The Warren Centre Low Energy High Rise project proves that mandatory disclosure of energy and water performance for property works, says Federal Environment Minister, Peter Garrett

By Tina Perinotto

Federal Environment Minister, Peter Garrett,  last week backed mandatory disclosure as a key tool in greening the property industry at a function to award Stockland a 6 star Green Star rating for the refurbishment of its headquarters in Sydney.
The award, presented this morning at Stockland’s Castlereagh Headquarters, also marked the 100th Green Star certification by the Green Building Council of Australia.
Among the attendees were GBCA and Global GBC Chair, Tony Arnel, GBCA chief executive, Romilly Madew, Stockland managing director, Matthew Quinn and Stockland chairman, Graham Bradley, and former NSW premier Nick Greiner,
Mr Garrett said new research by the Warren Centre for Advanced Engineering, the  Low Energy High Rise project, proved that that public reporting of energy and water performance ratings positively correlates with improved performance. (See our profile on this project in “Save energy…without the big investment” in News From the Front)
He also quoted the study’s findings that there was “potential for most buildings to achieve a 4-star NABERS Energy base building rating with only limited recourse to major technical refurbishment, which corresponds to a performance improvement of approximately 30 per cent for an average building.
“Extrapolated across the CBD office building sector, this would be equivalent to a 1.2 per cent reduction in Australia’s total emissions”
Mr Garrett said that this was a significant finding, and that it was reinforced by the other benefits of commercial building energy efficiency like increased productivity, morale and health of the workforce.”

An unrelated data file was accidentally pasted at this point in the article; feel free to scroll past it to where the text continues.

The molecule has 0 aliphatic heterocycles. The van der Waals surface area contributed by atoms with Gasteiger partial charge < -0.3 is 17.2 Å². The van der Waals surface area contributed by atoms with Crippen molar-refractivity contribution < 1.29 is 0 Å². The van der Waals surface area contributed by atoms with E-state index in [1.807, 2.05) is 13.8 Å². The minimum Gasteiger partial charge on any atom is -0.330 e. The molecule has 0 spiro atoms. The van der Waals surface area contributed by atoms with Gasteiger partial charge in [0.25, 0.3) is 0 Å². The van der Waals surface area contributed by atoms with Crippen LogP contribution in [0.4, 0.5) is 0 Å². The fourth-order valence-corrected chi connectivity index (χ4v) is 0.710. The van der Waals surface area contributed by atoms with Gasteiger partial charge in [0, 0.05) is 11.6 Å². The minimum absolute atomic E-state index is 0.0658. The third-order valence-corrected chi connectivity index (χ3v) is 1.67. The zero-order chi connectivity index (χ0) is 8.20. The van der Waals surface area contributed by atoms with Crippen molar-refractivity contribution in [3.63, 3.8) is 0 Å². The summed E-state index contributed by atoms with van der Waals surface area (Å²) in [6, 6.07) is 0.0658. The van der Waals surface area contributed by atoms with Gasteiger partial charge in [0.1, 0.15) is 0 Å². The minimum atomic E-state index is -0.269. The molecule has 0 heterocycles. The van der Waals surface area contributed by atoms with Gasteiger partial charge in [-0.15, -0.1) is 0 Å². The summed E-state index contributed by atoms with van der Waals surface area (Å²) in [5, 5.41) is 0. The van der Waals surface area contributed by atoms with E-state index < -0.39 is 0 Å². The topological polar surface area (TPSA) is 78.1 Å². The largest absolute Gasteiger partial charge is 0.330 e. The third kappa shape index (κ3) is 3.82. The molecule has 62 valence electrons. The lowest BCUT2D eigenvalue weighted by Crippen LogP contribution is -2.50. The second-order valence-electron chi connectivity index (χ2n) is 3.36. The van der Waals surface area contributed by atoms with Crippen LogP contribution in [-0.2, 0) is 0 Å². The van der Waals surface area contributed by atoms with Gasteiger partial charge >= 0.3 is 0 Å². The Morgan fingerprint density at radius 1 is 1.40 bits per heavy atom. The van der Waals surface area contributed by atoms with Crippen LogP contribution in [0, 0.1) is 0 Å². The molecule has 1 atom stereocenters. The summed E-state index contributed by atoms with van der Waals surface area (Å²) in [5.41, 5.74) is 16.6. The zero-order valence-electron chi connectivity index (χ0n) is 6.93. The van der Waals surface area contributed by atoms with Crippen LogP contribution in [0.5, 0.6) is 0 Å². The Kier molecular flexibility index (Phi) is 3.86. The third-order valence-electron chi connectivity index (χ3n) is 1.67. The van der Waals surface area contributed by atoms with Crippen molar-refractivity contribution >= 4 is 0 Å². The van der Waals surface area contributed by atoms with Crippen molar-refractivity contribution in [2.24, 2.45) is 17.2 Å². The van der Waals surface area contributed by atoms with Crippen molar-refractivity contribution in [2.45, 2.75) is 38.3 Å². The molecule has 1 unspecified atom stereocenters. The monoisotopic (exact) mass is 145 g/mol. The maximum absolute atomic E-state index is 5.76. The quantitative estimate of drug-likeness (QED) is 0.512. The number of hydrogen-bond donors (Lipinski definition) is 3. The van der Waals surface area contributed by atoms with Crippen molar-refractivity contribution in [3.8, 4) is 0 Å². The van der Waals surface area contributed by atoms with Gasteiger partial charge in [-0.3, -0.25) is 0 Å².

(In our featured articles, Mandatory Disclosure, it’s crazy-making, the industry reveals some of its concerns with the proposal.)
Mr Garrett said the tough economic times provided an opportunity to make investments that “both support jobs now and help build the low-pollution industries of the future.”
The commercial building sector was responsible for at least 10 per cent of our carbon pollution – possibly more, he said.

“Stockhome”, Stockland’s headquarters is the 100th Green Star project to be certified by the GBCA since 2002. Pictured with the award: Stockland’s  Managing Director, Matthew Quinn, chairman Graham Bradley, with Green Building Council chair, Tony Arnel.

“This is a significant contribution and it also represents a significant opportunity for actions that benefit jobs now and benefit the environment for years to come.”
The mandatory disclosure scheme currently being developed with state and territory governments would be first introduced in large commercial office buildings such as Stockland’s headquarters.
“At present, the average energy rating under the National Australian Built Environment Rating System (NABERS), formerly ABGR, for commercial buildings is 2.5 stars on a 5 star system.
“A national mandatory disclosure scheme will increase the demand for energy efficient commercial buildings, raising the average NABERS energy rating, stimulating green jobs and bringing savings to businesses.
“We recognise that the two commercial building rating systems in Australia, Green Star and NABERS, both have important roles to play in transforming the market for green buildings.

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